Tortoise Tuesday: Steinbeck’s Structure in The Grapes of Wrath

I recently read The Grapes of Wrath by John Steinbeck and was struck by how simple but impactful the story was. The book follows the Joad family during the Great Depression after they are forced to leave Oklahoma because of the Dust Bowls. They travel to California in search of work — dreaming of picking peaches, owning a small plot of land, and settling down with the family. 

After finishing the book, I reflected on the elements that I enjoyed the most: Steinbeck’s poetic language, his keen insight into universal emotions and desires, the moments of humor in the Joad family’s otherwise difficult lives. And at some point in my ruminations, I recognized the immense impact of the book’s structure.

Steinbeck alternates between chapters specific to the Joad’s story and chapters that zoom out to a larger American narrative. Steinbeck describes the physical environment — dust destroying crops in Oklahoma, unused farmland in California going to waste while displaced families starve — and the political and social environment — the undefined and unheard American voices, the frustration of the lower class with the industrialization of agriculture, the rapidly decreasing wages and lack of labor unions, the plague of poverty and starvation that sweeps through the population.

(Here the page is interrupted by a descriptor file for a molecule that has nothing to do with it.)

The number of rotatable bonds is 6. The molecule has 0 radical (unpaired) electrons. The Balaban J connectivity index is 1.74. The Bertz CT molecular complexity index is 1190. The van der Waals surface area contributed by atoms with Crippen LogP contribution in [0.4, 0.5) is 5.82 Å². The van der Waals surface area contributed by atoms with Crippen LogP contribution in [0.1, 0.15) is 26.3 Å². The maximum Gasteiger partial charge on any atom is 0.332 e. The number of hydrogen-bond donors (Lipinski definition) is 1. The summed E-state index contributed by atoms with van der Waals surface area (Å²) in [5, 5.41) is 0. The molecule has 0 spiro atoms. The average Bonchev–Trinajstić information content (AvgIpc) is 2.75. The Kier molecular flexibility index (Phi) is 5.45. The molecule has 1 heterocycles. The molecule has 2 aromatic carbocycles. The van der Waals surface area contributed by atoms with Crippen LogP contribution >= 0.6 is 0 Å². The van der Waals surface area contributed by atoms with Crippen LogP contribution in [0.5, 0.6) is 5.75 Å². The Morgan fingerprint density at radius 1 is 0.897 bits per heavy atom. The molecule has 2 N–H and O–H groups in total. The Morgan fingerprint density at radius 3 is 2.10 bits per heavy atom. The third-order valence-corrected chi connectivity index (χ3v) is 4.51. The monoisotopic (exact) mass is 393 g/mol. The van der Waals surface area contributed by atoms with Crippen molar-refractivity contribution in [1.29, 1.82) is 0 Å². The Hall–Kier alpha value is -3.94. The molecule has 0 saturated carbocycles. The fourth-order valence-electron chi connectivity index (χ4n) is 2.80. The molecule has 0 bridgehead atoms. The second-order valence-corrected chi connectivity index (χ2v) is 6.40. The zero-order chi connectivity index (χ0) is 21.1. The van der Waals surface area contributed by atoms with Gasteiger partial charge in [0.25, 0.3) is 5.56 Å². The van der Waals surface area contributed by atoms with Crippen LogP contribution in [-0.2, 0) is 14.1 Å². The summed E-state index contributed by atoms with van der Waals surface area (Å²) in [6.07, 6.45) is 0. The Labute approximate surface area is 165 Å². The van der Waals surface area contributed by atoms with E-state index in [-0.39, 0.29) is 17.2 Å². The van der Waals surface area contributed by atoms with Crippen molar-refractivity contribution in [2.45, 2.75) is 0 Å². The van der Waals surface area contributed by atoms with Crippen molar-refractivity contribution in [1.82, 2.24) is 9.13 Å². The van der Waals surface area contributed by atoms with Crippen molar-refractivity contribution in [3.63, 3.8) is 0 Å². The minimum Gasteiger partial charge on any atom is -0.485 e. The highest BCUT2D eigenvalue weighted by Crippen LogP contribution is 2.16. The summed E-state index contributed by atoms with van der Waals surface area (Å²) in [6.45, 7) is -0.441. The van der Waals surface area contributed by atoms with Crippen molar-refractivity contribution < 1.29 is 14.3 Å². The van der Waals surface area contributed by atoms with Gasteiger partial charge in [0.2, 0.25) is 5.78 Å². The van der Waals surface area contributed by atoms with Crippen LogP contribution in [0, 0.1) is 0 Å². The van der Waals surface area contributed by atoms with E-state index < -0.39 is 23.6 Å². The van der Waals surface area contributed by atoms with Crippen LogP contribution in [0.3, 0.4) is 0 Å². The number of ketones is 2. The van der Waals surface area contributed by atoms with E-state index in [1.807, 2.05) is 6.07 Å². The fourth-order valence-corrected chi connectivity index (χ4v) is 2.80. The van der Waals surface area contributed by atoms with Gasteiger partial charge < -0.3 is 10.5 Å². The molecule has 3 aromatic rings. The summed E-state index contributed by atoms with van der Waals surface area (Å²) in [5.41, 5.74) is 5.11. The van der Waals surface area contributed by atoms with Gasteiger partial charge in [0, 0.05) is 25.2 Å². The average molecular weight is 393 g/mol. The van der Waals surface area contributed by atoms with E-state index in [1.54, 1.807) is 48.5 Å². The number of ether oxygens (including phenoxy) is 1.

This is the story-line that broadens the reach of The Grapes of Wrath. It places the Joads into their historical context and demonstrates that they are only one example of a shared experience among thousands of families.

I am usually unimpressed by novels that use this technique of switching back and forth between two perspectives or two timelines. I find them somewhat cliche and often unnecessarily confusing. However, Steinbeck’s use of the alternating narratives is anything but trite. It serves a clear purpose of orienting the reader to the historical context in which we find the main characters. It does not detract from the story but enhances it. We feel the struggle of the Joads multiplied by thousands for each and every family just like them.

— Ellie Shapiro, ’21